22. Take quick showers. I'm in and out in 3 minutes. I try to get my kids to speed-shower too. 750 million people in the world lack access to clean drinking water. It just doesn't seem right that we abuse shower times. Source.
23. Turn the water off while you soap and shampoo instead of letting the water run. Bet you remember gasping when you learnt that our Prime Minister's childhood home didn't have a shower until 2003 (up till then, it was a scoop and an earthern jar). Source.
24. Brush your teeth using a mug and don't let the water run while you gurgle and rinse.
Out and about
25. It's a great city to be carless in! About 3 million people take the bus and train every day. Source. Affordable? Check. Clean? Check. Reliable? I'd say check (comparing to other countries), but you might disagree.
26. Bring your own water bottle so that you won't have to buy bottled water. Refill anywhere - Tap water is ok to drink in Singapore!
27. Bring your own container (tingkats, anyone?) when you 'tapao' food from eateries. Don't be shy to pack leftovers either.
28. Use reusable plates and cups on picnics. We like IKEA's affordable range of children's plastic plates, cups and cutlery. Designate a colour per person!
29. Skip coffee stirrers at coffee joints; use the spoon instead.
30. If you bring your lunch to work, use a reusable container instead of a disposable one
If you drive - More fuel saving tips here.
Vehicle owners - There are about 1 million cars in Singapore! Source.
31. Don't leave your car idle while waiting - turn the engine off. You won't waste fuel and the air will be cleaner around
32. Service your car regularly - faulty items can affect fuel consumption!
33. Remove unnecessary items from your trunk so you won't have excess weight (which leads to higher fuel consumption)
34. Use your GPS instead of driving around saying "But I know the way!"
35. Hybrid cars aren't widely available in Singapore, but you can still rent one when you travel!
36. Bring your own bag when you go marketing. The plastic bags from the fishmonger, pork seller and chicken guy are probably going to be wet and never reused or recycled anyway.
37. Buy bigger packs of necessities to cut down on packaging wastage. For example, buy 1-litre packs of fruit juice instead of a set of 6 small packs. Buy a 5kg pack of rice instead of a 1kg one. Can't carry it all? Online shopping helps! Honestbee offers a reasonable rate!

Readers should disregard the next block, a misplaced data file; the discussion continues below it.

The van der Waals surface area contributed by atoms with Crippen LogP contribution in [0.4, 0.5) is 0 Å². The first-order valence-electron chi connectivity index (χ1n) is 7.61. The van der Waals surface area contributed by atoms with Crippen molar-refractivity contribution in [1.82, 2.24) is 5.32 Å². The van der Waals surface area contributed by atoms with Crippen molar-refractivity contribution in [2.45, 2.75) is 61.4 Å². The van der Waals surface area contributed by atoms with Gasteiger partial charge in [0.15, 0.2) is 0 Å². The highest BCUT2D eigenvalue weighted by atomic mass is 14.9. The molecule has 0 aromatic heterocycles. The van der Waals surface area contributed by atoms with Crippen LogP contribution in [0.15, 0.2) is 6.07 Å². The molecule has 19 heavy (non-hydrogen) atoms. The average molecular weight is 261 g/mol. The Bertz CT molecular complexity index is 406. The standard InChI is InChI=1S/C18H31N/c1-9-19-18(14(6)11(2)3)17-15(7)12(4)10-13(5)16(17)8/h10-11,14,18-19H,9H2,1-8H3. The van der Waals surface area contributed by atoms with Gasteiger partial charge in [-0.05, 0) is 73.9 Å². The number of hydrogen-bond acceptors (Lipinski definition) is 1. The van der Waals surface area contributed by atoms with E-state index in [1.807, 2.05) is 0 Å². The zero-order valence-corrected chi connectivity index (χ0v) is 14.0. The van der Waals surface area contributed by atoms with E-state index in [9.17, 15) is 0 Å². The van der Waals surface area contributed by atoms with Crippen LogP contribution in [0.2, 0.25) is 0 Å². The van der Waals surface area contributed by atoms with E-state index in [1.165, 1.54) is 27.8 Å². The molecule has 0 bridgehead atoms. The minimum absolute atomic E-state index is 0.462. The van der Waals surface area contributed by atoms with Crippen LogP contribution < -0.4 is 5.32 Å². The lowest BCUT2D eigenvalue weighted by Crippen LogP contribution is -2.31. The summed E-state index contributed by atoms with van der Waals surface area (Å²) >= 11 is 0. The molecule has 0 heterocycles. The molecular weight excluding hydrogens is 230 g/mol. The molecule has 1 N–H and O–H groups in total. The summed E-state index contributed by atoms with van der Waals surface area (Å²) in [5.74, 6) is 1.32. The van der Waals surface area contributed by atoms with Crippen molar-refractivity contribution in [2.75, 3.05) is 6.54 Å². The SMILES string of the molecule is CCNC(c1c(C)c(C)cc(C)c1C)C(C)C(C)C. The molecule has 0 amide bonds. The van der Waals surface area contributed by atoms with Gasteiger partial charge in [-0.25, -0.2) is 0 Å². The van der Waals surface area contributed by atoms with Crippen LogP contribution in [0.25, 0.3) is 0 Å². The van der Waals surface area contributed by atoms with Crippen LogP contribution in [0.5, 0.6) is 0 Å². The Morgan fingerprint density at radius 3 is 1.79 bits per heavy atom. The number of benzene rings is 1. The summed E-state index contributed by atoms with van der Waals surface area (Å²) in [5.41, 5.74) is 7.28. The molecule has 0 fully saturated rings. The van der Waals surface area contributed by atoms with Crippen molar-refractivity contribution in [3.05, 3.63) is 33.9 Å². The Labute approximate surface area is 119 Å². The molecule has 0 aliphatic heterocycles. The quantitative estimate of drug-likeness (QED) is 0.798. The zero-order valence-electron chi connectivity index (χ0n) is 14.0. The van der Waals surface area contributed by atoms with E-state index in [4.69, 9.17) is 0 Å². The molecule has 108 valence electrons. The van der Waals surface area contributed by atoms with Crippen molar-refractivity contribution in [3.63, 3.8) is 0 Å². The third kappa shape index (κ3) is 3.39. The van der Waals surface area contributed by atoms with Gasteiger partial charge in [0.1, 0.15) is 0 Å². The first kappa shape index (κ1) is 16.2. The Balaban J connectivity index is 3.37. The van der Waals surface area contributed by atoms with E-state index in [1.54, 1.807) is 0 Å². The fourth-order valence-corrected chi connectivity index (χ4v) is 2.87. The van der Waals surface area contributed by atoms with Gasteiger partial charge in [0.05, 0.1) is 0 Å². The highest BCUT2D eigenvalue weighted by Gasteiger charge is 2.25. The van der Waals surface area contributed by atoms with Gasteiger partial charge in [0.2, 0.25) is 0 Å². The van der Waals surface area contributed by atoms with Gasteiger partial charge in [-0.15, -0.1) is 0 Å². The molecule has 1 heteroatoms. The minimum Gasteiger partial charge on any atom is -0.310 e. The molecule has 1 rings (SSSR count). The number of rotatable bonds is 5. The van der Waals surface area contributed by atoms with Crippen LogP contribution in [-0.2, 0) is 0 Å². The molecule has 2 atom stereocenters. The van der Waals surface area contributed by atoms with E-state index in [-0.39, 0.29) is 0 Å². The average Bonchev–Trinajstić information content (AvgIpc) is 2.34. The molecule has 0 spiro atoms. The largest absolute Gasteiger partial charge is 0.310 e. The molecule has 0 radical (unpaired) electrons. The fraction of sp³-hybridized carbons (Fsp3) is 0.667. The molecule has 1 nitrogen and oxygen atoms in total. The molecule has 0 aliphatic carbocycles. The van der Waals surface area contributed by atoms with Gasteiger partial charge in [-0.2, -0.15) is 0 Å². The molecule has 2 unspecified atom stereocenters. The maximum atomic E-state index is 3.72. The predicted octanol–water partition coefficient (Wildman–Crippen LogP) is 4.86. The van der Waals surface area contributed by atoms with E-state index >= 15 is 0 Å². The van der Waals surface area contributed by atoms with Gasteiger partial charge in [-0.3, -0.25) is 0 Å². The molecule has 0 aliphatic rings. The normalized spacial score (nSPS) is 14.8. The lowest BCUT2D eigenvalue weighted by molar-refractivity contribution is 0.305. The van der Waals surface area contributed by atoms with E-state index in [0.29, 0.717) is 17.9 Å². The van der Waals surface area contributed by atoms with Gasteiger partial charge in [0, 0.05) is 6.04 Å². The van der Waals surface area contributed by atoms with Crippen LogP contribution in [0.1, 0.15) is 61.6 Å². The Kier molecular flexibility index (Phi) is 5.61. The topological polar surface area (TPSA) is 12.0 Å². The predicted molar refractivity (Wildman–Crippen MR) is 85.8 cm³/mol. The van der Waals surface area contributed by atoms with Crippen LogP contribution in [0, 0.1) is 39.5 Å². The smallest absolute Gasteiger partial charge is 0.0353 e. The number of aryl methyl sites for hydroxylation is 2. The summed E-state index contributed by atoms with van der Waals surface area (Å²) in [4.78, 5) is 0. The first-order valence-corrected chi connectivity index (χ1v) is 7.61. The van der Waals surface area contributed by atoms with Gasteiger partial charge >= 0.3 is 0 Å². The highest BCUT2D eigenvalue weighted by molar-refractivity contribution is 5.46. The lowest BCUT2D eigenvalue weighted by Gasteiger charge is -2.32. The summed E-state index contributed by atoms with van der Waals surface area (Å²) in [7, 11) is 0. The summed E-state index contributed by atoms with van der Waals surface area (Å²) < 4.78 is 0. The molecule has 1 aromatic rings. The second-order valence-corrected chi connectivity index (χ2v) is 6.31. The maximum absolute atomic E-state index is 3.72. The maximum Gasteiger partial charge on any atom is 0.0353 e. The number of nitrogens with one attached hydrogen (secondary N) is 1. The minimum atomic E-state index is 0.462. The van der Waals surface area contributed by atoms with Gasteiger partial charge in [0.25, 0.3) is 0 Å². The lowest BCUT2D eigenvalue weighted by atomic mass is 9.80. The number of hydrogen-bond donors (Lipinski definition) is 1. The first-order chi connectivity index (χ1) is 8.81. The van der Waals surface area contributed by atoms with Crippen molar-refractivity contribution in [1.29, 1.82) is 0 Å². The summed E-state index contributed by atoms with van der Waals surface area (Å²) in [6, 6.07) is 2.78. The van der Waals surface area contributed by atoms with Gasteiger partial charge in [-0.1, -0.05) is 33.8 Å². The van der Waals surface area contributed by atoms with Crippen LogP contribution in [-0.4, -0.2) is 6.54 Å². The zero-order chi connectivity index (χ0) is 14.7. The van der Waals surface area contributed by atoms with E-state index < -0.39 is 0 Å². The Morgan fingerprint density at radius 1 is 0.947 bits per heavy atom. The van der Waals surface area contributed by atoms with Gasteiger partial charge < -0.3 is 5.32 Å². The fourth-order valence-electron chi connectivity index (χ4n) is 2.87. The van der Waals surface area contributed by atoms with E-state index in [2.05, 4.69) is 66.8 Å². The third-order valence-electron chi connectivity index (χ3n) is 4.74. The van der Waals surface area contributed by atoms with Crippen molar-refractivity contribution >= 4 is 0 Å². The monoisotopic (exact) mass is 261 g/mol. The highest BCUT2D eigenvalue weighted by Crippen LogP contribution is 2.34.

38. Don't be afraid to buy second hand stuff. Hock Siong sells reasonably priced second hand furniture and you can get some steals from the Salvation Army thrift shop
39. Reduce! Reduce the number of things you buy - The less we buy, the less packaging we'll have to throw.
40. Buy refills. Pens, detergents, shampoos, shower gels.
41. Buy local - it travels less to get to you. Less travel means less fumes and carbon emissions from the transport it could have had to take. We may not have many farms in Singapore, but you can get a decent range of vegetables from Singapore and Malaysia at NTUC Fairprice.
42. Buy rechargable stuff. Like batteries.
43. Buy used books - Bras Besar Complex has lots of second-hand book store, and the National Library Board holds a book fair annually (it just passed! I got 25 books at $2 each!)
Office / home office - for more ideas on how to make your office eco-friendly, see Project Eco-Office, an initiative by the Singapore Environment Council.
44. Use paper on both sides. We keep junk mail for the kids to scribble on
45. Go paperless - switch to paperless bills. Opt for e-tickets or mobile tickets for shows and even plane tickets (that way you also won't have to worry about losing them). Read the news online.
46. Turn your computers completely off (not just put them on sleep mode) for the night and save energy. Office folks, are you guilty of this?
47. Set computers to sleep mode if inactive after half an hour
48. Before you print, think: Do you really need to print it? Is it just going to be filed away, never to be seen again? Need to share documents? Use Google Docs instead! And if you really do, print on both sides. When printing PowerPoint slides, opt for printing more slides on a page.
49. Use paper clips instead of staplers - paper clips are reusable and recyclable, stapler bullets/wires are not. And hey, there are also stapleless staplers!
Involving the kids
50. Start reading books about the environment, pollution, recycling, Earth Day and eco-consciousness to them to raise their awareness.
51. Use items from the recycling bag to create crafts.
52. Make recycling a way of life and get them involved. It's really nice hearing your 3-year old tell you "That goes in the recycling bin!"
53. TV always appeals to kids - Watch "The Lorax"!
54. Donate old clothes or do a clothing swap with friends.
In fact, you can just about donate anything. Check out Pass It On - you can see what various underprivileged families need and donate your preloved things to them.
55. Use recycled paper instead of wrapping paper for presents.
56. Cancel junk mail
57. Make use of social media - "Follow" a well-known celebrity who's openly eco-conscious; who knows, you might feel motivated to do more! (Jennifer Aniston takes 2-minute showers and brushes her teeth in the shower!)
58. Borrow. If there's something that you need but will only use once or for a limited period of time, ask around if someone can lend it to you temporarily.
59. Quit annual planners and calenders - we have all these functions on our phones anyway
60. Tell someone about any one (or more) of these tips and get them to change to! The more, the merrier!
Disclaimer: References to IKEA are genuine and unsponsored, but slightly influenced by the period when Writer was employed at IKEA. Writer is a regular person with a regular job with regular kids and is married to Captain Planet.